The side faces of the staple may be rough and provided with the teeth 8 to make it more difiicult for the staple to be pulled from the member into which it is driven, though the head 4 facilitates the extracting of the staple by a suitable tool. This head also strengthens the hook part 6.
When building barbed wire fences it is sim ly necessary to drive the staple in about hal way and then the wire is placed over the hook after which the staple is driven home as shown in Fig. 1, sothat the wire is held in the recess as shown in Figs. 1 and 2. When building'a woven wire fence, the point of the staple is placed under the particular edge from the head to the bottom wall of the wire which it is desirable to fasten to the recess being perpendicular to the head and post and then the staple is driven into the the head having a beveled end located above post and during this operation, the edge of the recess, and the central part of that porthe staple moves the wire slightly until it tion of the shank between the recess and the 70 passes the point 5 and then it will spring opposite wall thereof being in vertical alinehack into the recess. When fastening the ment with the point. bottom wires of a fence, the staples should In testimony whereof I aflix my si nature. be driven with the hooks down. ROBERT M. GUT RIE.
From the foregoing, it will be seen that I have provided a sturd and non-spreading staple which will enab e one to easily and quickly attach fence wires to posts and the like.
It is thought from the foregoing description that the advantages and novel features of the invention will be readily apparent.
It is to be understood that changes may be made in the construction and in the combination and arrangement of the several parts provided that such changes fall within the sco e of the appended claims.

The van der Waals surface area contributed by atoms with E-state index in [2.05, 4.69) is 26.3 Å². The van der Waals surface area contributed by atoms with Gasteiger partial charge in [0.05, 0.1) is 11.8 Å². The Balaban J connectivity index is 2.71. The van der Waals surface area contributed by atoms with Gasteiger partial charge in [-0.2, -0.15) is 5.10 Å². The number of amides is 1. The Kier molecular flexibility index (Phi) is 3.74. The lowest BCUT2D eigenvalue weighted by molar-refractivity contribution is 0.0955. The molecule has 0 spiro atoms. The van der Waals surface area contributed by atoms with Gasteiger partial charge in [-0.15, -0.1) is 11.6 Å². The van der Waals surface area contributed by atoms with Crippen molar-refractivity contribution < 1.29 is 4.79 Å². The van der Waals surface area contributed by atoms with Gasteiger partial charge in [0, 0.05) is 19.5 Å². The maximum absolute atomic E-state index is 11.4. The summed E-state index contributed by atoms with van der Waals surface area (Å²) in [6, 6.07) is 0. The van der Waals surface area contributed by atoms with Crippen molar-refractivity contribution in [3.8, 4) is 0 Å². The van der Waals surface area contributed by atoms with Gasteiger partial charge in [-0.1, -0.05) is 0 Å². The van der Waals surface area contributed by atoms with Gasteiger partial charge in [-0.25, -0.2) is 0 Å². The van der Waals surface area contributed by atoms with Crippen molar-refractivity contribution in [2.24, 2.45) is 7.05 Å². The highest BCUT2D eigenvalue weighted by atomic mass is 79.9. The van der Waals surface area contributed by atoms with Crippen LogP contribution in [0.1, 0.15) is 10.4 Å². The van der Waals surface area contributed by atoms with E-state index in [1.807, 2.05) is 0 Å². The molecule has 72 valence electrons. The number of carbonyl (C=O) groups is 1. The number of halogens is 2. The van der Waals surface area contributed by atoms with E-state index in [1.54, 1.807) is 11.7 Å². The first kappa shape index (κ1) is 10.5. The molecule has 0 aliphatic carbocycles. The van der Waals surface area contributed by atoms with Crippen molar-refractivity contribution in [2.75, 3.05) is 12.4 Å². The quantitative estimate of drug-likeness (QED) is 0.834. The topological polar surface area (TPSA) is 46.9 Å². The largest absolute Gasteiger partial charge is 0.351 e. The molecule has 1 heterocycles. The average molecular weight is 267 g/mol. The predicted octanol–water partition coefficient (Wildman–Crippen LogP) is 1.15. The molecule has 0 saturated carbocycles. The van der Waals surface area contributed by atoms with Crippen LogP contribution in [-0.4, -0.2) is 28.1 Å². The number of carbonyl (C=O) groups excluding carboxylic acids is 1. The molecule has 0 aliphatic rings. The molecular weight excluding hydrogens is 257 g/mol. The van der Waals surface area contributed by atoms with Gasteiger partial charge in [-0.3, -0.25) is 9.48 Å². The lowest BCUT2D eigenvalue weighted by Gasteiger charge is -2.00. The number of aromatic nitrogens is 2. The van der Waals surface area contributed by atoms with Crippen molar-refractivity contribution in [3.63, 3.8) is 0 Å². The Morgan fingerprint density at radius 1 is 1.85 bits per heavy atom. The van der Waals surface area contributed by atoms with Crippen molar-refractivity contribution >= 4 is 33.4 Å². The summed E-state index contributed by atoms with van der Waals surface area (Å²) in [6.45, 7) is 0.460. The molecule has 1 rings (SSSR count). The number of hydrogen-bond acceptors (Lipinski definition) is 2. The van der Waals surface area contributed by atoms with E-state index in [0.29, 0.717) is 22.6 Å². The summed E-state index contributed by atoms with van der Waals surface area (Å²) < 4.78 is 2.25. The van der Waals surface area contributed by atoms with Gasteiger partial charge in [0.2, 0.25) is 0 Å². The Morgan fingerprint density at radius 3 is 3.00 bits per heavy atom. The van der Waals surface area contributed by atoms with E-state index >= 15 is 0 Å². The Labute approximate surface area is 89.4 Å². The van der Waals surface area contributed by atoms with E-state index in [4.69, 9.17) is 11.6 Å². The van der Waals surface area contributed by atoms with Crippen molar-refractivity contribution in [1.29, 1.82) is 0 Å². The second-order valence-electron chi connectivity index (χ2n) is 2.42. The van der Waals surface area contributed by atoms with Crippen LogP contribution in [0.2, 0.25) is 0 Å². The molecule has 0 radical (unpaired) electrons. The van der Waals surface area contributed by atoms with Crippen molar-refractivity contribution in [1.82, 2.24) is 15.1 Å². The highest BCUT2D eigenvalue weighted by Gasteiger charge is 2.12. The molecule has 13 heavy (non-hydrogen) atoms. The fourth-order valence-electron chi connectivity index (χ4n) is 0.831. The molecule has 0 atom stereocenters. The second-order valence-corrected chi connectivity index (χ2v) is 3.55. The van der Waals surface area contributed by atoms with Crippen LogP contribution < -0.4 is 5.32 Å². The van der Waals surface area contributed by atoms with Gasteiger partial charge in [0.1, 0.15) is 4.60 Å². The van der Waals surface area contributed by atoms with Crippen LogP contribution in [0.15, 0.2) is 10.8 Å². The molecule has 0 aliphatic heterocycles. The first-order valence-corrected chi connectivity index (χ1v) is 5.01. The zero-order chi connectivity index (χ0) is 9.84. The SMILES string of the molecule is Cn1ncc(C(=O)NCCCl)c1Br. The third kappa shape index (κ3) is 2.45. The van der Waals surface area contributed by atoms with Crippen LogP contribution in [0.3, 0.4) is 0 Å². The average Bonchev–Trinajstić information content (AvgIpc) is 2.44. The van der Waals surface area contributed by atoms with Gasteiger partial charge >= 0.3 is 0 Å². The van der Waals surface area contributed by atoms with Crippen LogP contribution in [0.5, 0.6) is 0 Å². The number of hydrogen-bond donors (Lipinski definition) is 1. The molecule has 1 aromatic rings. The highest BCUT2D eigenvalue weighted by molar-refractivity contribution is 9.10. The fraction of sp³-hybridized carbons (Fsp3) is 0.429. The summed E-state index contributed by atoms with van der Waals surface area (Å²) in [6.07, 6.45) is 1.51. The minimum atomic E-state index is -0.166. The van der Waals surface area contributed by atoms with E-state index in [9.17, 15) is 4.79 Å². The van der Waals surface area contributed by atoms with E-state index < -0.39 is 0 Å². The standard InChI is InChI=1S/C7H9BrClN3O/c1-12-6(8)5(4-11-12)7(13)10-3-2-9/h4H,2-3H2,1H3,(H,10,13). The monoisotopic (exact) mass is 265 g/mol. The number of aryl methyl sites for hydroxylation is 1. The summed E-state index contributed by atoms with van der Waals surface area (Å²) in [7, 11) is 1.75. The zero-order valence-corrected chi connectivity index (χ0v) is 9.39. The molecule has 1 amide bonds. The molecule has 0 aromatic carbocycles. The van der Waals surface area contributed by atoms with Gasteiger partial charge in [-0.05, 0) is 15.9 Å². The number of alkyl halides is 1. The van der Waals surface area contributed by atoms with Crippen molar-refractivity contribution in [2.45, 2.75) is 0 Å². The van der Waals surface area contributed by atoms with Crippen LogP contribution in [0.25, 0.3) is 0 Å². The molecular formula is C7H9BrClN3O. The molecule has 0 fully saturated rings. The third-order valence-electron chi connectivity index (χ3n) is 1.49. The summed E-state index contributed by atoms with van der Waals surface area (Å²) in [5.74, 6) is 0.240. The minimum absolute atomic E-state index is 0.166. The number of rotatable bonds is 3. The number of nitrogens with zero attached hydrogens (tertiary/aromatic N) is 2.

aving thus described my invention, what I claim as new is I 36 1. A device of the class described compris- '90 ing a shank of wedge shape, a head connected to the shank and an upwardly curved recess in the upper part of the shank passing through both sides and one wedge of the shank, said edge from the head to the lower 95 wall of the recess being perpendicular to the head.
2. A device of the class described comprising a shank, of wedge shape, a head connected to the shank and an upwardly curved re- 100 cess in the upper part of the shank passing through both sides and one edge of the shank, said edge from the head to the lower wall of the recess being perpendicular to the head, 40 one end of the head being beveled and said 105 beveled part being located on the recess side of the shank.
3. A staple of the class described comprising a shank and a head on the shank said shank having flat sides with their extremi- 110 ties merging to form a point and the edges of the shank converging to the point with one edge being of a greater inclination than the other, and said shank having an upwardly curved recess therein adjacent the head pass- 115 ing through both sides and the said edge of the shank, the part of the said edge from the head to the bottom wall of the recess being perpendicular to the head and the head havin a beveled end located above the recess. me
4. staple of the class described comprising a shank and a. head on the shank, said shank having flat sides with their extremities merging toform a point and the side edges of the shank converging to the point with 125' one edge being of a greater inclination than the other, and said shank having an upward- 1y curved recess therein adjacent the head passing through the said edge of the shank and through both sides, the part of the said 1
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|U.S. Classification||411/470, 411/920, 248/71|
|Cooperative Classification||Y10S411/92, F16B15/00|